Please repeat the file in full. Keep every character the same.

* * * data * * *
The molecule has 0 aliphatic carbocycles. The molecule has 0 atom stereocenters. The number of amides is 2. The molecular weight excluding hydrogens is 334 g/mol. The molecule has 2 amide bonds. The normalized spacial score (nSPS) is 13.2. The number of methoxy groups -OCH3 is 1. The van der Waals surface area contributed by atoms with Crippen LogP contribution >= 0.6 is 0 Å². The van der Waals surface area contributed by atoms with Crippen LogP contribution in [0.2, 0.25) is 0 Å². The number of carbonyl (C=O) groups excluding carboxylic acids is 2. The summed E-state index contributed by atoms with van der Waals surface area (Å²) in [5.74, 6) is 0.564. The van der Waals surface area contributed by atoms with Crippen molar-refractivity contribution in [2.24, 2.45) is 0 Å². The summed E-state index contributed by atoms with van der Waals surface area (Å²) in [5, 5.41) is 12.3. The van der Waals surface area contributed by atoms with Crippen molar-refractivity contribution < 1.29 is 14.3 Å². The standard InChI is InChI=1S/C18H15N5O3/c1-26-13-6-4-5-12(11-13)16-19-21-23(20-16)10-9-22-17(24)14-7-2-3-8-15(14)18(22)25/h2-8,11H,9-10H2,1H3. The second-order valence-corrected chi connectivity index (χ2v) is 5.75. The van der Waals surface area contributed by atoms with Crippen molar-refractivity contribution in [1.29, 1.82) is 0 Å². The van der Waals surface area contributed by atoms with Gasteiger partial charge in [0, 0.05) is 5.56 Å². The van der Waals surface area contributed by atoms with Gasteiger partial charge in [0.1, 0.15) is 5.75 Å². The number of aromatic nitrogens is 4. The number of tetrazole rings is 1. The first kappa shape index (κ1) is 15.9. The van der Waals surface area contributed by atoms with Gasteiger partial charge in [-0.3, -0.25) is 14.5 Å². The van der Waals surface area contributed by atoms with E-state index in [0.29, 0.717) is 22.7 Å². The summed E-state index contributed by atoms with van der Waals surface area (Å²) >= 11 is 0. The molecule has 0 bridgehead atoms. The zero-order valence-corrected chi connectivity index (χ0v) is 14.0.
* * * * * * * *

The molecule has 0 aliphatic carbocycles. The molecule has 0 atom stereocenters. The number of amides is 2. The molecular weight excluding hydrogens is 334 g/mol. The molecule has 2 amide bonds. The normalized spacial score (nSPS) is 13.2. The number of methoxy groups -OCH3 is 1. The van der Waals surface area contributed by atoms with Crippen LogP contribution >= 0.6 is 0 Å². The van der Waals surface area contributed by atoms with Crippen LogP contribution in [0.2, 0.25) is 0 Å². The number of carbonyl (C=O) groups excluding carboxylic acids is 2. The summed E-state index contributed by atoms with van der Waals surface area (Å²) in [5.74, 6) is 0.564. The van der Waals surface area contributed by atoms with Crippen molar-refractivity contribution in [2.24, 2.45) is 0 Å². The summed E-state index contributed by atoms with van der Waals surface area (Å²) in [5, 5.41) is 12.3. The van der Waals surface area contributed by atoms with Crippen molar-refractivity contribution < 1.29 is 14.3 Å². The standard InChI is InChI=1S/C18H15N5O3/c1-26-13-6-4-5-12(11-13)16-19-21-23(20-16)10-9-22-17(24)14-7-2-3-8-15(14)18(22)25/h2-8,11H,9-10H2,1H3. The second-order valence-corrected chi connectivity index (χ2v) is 5.75. The van der Waals surface area contributed by atoms with Crippen molar-refractivity contribution in [1.29, 1.82) is 0 Å². The van der Waals surface area contributed by atoms with Gasteiger partial charge in [0, 0.05) is 5.56 Å². The van der Waals surface area contributed by atoms with Gasteiger partial charge in [0.1, 0.15) is 5.75 Å². The number of aromatic nitrogens is 4. The number of tetrazole rings is 1. The first kappa shape index (κ1) is 15.9. The van der Waals surface area contributed by atoms with Gasteiger partial charge in [-0.3, -0.25) is 14.5 Å². The van der Waals surface area contributed by atoms with E-state index in [0.29, 0.717) is 22.7 Å². The summed E-state index contributed by atoms with van der Waals surface area (Å²) >= 11 is 0. The molecule has 0 bridgehead atoms. The zero-order valence-corrected chi connectivity index (χ0v) is 14.0.